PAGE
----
What Is Alcholism?
Alcoholism can be defined as, A disease that includes the craving for alcohol and continued drinking despite
repeated alcohol-related problems, such as losing a job, or getting into trouble with the law.
Alcoholism is often referred to as alcohol dependence syndrome and the four main characteristics of it are
craving, loss of control, physical dependence and tolerance.
A craving for alcohol is a compulsion or a very strong need to consume alcohol while loss of control refers to
the repetitive inability to cease drinking once it has started.
A person has become physically dependent on alcohol when they experience withdrawal symptoms such as anxiety,
nausea, shakiness and sweating after a long bout of drinking, which is often called a binge.
Often the symptoms that accompany physical dependency can be relieved by consuming another form of a sedating
drug or else by consuming more alcohol.
Finally the more an individual drinks, the greater their tolerance becomes to alcohol. To put it another way, a
person needs to drink increasingly larger quantities of alcohol in order to experience the same high feeling.
Alcoholism is not about the kind of alcoholic beverages a person enjoys drinking, nor is it about how long a
period of time a person has been drinking or how much alcohol is consumed in any one timeframe. Alcoholism is about
an individuals uncontrollable need to consume alcohol.
Alcoholism is considered to be a chronic and progressive disease that has symptoms that can bring about negative
consequences in a persons life such as health concerns, relationship problems and/or work related problems.
Alcoholism, like so many other types of chronic diseases, has a relatively predictable course that it follows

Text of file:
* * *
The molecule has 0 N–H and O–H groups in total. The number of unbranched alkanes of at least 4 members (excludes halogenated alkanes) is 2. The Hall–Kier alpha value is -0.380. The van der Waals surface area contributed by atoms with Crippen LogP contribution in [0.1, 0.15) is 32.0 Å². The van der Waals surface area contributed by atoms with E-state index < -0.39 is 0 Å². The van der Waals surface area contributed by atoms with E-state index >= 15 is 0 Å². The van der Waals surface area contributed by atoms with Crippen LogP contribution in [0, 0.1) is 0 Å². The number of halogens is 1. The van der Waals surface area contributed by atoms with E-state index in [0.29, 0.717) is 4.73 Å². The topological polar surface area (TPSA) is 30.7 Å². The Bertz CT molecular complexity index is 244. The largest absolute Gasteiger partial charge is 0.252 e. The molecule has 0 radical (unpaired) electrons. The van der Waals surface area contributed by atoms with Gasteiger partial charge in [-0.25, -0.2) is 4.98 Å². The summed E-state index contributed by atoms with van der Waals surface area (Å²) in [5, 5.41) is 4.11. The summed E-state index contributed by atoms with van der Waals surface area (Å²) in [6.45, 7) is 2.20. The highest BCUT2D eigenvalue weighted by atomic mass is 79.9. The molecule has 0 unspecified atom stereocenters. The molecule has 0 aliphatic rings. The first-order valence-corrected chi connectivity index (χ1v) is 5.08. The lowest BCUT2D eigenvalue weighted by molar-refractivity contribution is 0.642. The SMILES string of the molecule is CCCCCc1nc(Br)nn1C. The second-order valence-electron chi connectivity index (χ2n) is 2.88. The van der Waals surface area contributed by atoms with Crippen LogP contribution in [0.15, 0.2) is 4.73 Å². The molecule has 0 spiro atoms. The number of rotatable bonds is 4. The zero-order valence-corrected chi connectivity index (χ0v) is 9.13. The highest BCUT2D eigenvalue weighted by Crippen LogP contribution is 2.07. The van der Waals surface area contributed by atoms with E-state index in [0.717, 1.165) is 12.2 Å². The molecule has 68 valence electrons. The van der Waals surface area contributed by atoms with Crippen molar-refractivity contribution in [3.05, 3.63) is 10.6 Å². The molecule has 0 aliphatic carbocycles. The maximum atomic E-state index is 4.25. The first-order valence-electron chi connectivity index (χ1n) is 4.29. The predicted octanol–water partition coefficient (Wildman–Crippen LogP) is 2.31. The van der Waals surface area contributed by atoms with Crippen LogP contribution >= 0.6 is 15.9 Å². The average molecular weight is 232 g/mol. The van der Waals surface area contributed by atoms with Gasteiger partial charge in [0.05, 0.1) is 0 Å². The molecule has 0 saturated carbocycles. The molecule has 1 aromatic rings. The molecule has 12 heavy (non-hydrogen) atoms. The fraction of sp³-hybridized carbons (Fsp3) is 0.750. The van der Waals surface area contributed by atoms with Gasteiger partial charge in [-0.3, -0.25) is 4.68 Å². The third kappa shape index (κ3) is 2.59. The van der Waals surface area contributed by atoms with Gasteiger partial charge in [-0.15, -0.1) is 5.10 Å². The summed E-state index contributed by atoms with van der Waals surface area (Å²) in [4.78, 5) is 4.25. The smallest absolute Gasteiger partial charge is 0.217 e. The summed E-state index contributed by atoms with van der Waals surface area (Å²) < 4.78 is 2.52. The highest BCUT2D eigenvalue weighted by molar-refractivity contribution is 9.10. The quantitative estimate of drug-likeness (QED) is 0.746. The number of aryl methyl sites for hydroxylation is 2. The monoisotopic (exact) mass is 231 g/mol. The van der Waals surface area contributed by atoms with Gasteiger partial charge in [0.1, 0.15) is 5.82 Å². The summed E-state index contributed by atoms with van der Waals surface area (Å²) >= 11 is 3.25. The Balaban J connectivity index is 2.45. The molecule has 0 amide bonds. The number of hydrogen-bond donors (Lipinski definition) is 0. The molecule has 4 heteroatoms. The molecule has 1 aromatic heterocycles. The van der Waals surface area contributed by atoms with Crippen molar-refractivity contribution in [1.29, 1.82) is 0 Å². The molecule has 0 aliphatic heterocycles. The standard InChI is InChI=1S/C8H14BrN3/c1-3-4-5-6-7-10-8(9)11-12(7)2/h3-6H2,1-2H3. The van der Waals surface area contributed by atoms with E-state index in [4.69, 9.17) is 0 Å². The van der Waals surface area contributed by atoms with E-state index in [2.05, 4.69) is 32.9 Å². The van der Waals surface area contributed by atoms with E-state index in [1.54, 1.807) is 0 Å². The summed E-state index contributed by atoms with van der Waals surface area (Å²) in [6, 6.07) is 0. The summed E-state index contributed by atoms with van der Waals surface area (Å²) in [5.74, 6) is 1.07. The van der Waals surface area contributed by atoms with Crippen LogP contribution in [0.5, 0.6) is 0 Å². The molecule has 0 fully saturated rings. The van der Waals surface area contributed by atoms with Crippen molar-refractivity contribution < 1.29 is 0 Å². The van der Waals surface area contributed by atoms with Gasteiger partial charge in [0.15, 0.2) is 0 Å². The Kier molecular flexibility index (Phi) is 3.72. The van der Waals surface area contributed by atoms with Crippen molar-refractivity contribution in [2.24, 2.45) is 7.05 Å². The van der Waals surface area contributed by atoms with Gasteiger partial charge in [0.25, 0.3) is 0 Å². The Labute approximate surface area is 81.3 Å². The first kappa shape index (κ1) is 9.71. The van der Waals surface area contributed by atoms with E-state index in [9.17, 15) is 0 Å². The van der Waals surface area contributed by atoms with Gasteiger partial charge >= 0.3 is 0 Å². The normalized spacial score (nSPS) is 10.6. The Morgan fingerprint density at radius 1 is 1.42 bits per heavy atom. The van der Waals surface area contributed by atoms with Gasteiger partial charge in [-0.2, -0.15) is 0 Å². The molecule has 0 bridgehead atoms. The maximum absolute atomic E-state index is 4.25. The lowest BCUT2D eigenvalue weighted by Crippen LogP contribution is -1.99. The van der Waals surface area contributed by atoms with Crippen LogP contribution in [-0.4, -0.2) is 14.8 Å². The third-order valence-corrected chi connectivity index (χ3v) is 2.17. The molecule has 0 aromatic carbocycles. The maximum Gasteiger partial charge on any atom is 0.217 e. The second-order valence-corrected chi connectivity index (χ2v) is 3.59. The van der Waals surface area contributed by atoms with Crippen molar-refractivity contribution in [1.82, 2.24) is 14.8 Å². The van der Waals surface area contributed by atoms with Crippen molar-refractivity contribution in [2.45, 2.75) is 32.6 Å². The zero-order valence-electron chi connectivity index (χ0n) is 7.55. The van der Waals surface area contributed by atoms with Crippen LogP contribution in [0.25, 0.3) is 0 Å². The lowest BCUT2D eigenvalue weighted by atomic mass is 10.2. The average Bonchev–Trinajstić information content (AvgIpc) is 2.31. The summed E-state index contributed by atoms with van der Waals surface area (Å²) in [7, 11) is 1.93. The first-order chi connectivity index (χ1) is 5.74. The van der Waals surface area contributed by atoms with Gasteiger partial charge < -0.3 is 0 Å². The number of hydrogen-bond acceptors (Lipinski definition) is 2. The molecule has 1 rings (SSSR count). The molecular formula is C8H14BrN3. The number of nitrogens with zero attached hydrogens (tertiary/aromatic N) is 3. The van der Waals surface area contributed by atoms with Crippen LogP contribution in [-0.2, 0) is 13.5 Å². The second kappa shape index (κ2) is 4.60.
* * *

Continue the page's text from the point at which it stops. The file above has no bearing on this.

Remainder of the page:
and it has a variety of symptoms that are easy to pick out if a person looks closely enough.
Alcoholism is believed to be affected by both genetic as well as environmental factors and men are more likely
to abuse alcohol than are women.
There are an estimated 14 million individual presently residing in the United States who either abuse alcohol on
a regular basis or are deemed alcoholics. This works out to be every one in three adults.
Did You Know
The Addictive Side Of Alcoholism
Yes, it is a disease, but Alcoholism is also an addiction.
It is the undeniable need for a drink that makes if an addiction.
It is the inability to stop at just one drink, and the level of difficulty in
quitting, requiring professional assistance and the need for a support group to be able to kick the
drinking habit; that makes Alcoholism an addiction.
Alcohol is after all a drug. As an addiction the condition is a progressive one. It
changes in intensity growing and taking over like weeds in a garden.
Addiction robs the drinker of the ability to see beyond the haze of alcohol to the
reality of situations. T
hey may see an exaggerated reality that is fuzzy and unreal. Addiction makes
choices for you that you would not otherwise make.
Addiction often takes the romance out of relationships.
The highest rates of alcohol dependency appear to be in young adults ranging from the age of 18 to 29 years of
age while the lowest rates are for those adults who are 65 years of age and older.
In regards to the many ethnic groups residing in the United States, the rates vary although no current research
points to alcoholism being any higher in one group in relation to others.
There are several million other adults in the United States who may not be alcoholics per se but they still
engage in risky types of drinking patterns on a more or less regular basis that could put them in the high-risk
category for alcohol dependency.
If a family member is worrying you with their behavor when they are drinking, make
arrangements so that you have a safe place to go when their drinking gets out of hand.
An estimated 53 percent of both males and females have admitted to having one or more family members or friends
who have a problem with alcohol.
The number one organization that helps those who are alcoholics is Alcoholics Anonymous (AA) who describes
themselves best in these words,
We are a worldwide fellowship of men and women who help each other to stay sober.